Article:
Losing Ruby

5 years ago I walked out of Jesse Auditorium as a brand new DVM and straight into practice at My Zoo Animal Hospital.  Since then, I’ve welcomed 2 children into the world, and numerous foster children into my home.   We said goodbye to my greyhound, Gary, in 2015, and we said goodbye to our other dog, Ruby, in January 2018.   This was not the way I anticipated starting our new year.   The loss of a pet is always very hard.   As a veterinarian and a pet owner, I have the unique opportunity to help others dealing with the loss of a pet by sharing my own loss.   I am working through the stages of grief now.

The Stages of Grief

There are many different opinions on what the official “stages” are, but here is a summary with how I experienced them.   I hope it will help someone else going through this – or at least validate feelings.

Ruby started getting sick so slowly at first I barely noticed.  There was evidence of vomiting just every once in awhile.  Over Thanksgiving, I had a time to observe her for a couple of days and noticed she was vomiting often through the day.   I figured she had just gotten a few bites of some richer than normal food and was suffering from “dietary indiscretion.”  I found nothing concerning on full bloodwork or x-rays.  She got better for a time, but it was clear she was very sick over Christmas.  I decided to do something called a contrast study to enable me to see how her gastrointestinal tract was functioning.

  • Shock and Denial. I gave my dog the contrast agent to illuminate the gastrointestinal tract on radiographs.  The grossly enlarged esophagus (called megaesophagus) was evident on the first view.   I was very upset.  In most cases, there is no cure for megaesophagus, and it can be caused by a long list of very bad primary diseases.  It also requires a huge amount of time and dedication…and carries no guarantees that even with meticulous care, my dog won’t aspirate and die of pneumonia.   I desperately tried to find another answer – one that was curable.  So I continued the contrast study throughout the day, but I never found any evidence of something “fixable.”  Still in denial, I called a radiologist (a specialist veterinarian with advanced training in reading diagnostic imaging).   She confirmed my diagnosis.  So I called an internal medicine veterinarian.   She reiterated the poor prognosis, and outlined the tests I could do…the treatment I could try, but cautioned me things weren’t looking good long term for my dog.  Lastly, I called my best friends (2 veterinary school classmates) who always speak the hard truths.  It was time.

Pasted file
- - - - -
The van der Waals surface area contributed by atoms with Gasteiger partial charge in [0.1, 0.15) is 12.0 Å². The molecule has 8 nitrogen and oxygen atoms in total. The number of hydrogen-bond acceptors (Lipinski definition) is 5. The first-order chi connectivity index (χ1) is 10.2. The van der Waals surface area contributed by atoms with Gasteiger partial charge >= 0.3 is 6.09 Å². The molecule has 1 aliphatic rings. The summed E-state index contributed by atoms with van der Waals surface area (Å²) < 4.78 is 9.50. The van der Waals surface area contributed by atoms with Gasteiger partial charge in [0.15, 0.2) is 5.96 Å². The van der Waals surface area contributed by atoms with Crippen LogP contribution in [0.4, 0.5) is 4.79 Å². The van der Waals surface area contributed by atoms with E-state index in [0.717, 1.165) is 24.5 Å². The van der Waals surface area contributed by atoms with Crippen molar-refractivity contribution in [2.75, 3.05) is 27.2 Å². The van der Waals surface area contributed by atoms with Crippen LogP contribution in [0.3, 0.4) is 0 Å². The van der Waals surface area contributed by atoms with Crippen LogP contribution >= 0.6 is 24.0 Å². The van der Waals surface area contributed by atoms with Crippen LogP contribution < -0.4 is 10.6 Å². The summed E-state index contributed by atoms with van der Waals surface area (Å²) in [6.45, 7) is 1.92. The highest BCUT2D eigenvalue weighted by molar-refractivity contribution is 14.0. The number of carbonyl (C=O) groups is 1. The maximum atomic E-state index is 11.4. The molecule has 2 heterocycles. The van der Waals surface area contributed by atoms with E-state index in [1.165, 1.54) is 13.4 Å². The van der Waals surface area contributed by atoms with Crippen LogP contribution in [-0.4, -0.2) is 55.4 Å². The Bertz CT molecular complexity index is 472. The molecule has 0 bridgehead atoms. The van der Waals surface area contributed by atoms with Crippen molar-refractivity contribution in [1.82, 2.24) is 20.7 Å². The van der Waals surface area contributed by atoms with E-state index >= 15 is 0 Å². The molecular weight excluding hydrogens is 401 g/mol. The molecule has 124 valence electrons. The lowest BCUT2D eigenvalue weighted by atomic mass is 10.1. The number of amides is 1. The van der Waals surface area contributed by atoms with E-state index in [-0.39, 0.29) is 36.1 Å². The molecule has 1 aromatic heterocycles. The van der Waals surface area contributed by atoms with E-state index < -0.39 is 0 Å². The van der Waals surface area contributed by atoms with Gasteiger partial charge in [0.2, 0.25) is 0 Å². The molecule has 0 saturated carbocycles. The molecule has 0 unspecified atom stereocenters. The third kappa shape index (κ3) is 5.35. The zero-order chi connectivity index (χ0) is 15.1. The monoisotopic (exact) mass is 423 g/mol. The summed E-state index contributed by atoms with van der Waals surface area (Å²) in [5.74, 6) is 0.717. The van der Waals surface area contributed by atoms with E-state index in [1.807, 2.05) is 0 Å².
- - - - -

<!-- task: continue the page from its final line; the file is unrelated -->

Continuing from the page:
• Anger/guilt.  In my case, this was mostly guilt.  Maybe there was more I could do.  Maybe I should continue trying to treat.   I grappled with guilt that maybe I was calling it quits too early…or maybe too late?
  • Bargaining.  Maybe if I did the testing, I would find something treatable.  Maybe I could just start some prednisone for a few days to buy some time to think more.  Maybe I could make my husband decide.  I spent hours poring through internal medicine books trying to figure out a solution that was feasible and would preserve my dog’s quality of life.  I was grasping at straws.
  • Depression.  After Ruby was gone, I was numb and so very, very tired.  I felt unable to move…unable to cook dinner for my family…unable to clean the kitchen…unable to call my vet friends with an update.   So my husband and I loaded up the kids and took them to Chick-Fil-A.  We sat in silence as the kids ran around the play ground while we waited for food.  Neither one of us felt like talking.
  • Acceptance.  The kids went to sleep, and I laid in bed thinking about my dog…going through all the stages of grief again.   The next morning, I woke up and prepared for the day.  I picked up my stethoscope and went back to work.  Despite my own loss, there are animals I can help and I will keep going.  Life continues and so will I.

 

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